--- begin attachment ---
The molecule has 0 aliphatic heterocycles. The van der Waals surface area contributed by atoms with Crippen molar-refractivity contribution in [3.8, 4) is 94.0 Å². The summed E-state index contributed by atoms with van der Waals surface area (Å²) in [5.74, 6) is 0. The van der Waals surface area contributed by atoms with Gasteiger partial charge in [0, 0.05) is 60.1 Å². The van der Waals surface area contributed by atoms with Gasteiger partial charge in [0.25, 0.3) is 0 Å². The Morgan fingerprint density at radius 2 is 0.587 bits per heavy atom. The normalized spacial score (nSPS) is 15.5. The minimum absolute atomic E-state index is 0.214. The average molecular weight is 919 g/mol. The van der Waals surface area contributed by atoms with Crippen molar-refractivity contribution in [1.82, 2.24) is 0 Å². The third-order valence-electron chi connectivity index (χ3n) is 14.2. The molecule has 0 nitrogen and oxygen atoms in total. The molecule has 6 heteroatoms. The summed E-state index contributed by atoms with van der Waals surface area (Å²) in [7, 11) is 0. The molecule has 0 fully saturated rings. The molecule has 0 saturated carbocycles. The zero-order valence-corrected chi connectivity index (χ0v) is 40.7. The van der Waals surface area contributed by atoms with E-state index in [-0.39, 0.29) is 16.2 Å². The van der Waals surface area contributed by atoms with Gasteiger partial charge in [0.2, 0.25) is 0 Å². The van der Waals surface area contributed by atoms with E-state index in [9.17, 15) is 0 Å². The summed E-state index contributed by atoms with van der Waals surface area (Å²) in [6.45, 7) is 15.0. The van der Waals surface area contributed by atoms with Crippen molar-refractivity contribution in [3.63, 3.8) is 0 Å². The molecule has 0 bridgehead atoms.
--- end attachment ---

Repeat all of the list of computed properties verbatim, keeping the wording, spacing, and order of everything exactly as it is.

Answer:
The molecule has 0 aliphatic heterocycles. The van der Waals surface area contributed by atoms with Crippen molar-refractivity contribution in [3.8, 4) is 94.0 Å². The summed E-state index contributed by atoms with van der Waals surface area (Å²) in [5.74, 6) is 0. The van der Waals surface area contributed by atoms with Gasteiger partial charge in [0, 0.05) is 60.1 Å². The van der Waals surface area contributed by atoms with Gasteiger partial charge in [0.25, 0.3) is 0 Å². The Morgan fingerprint density at radius 2 is 0.587 bits per heavy atom. The normalized spacial score (nSPS) is 15.5. The minimum absolute atomic E-state index is 0.214. The average molecular weight is 919 g/mol. The van der Waals surface area contributed by atoms with Crippen molar-refractivity contribution in [1.82, 2.24) is 0 Å². The third-order valence-electron chi connectivity index (χ3n) is 14.2. The molecule has 0 nitrogen and oxygen atoms in total. The molecule has 6 heteroatoms. The summed E-state index contributed by atoms with van der Waals surface area (Å²) in [7, 11) is 0. The molecule has 0 fully saturated rings. The molecule has 0 saturated carbocycles. The zero-order valence-corrected chi connectivity index (χ0v) is 40.7. The van der Waals surface area contributed by atoms with E-state index in [-0.39, 0.29) is 16.2 Å². The van der Waals surface area contributed by atoms with Gasteiger partial charge in [0.2, 0.25) is 0 Å². The van der Waals surface area contributed by atoms with E-state index in [9.17, 15) is 0 Å². The summed E-state index contributed by atoms with van der Waals surface area (Å²) in [6.45, 7) is 15.0. The van der Waals surface area contributed by atoms with Crippen molar-refractivity contribution in [3.63, 3.8) is 0 Å². The molecule has 0 bridgehead atoms.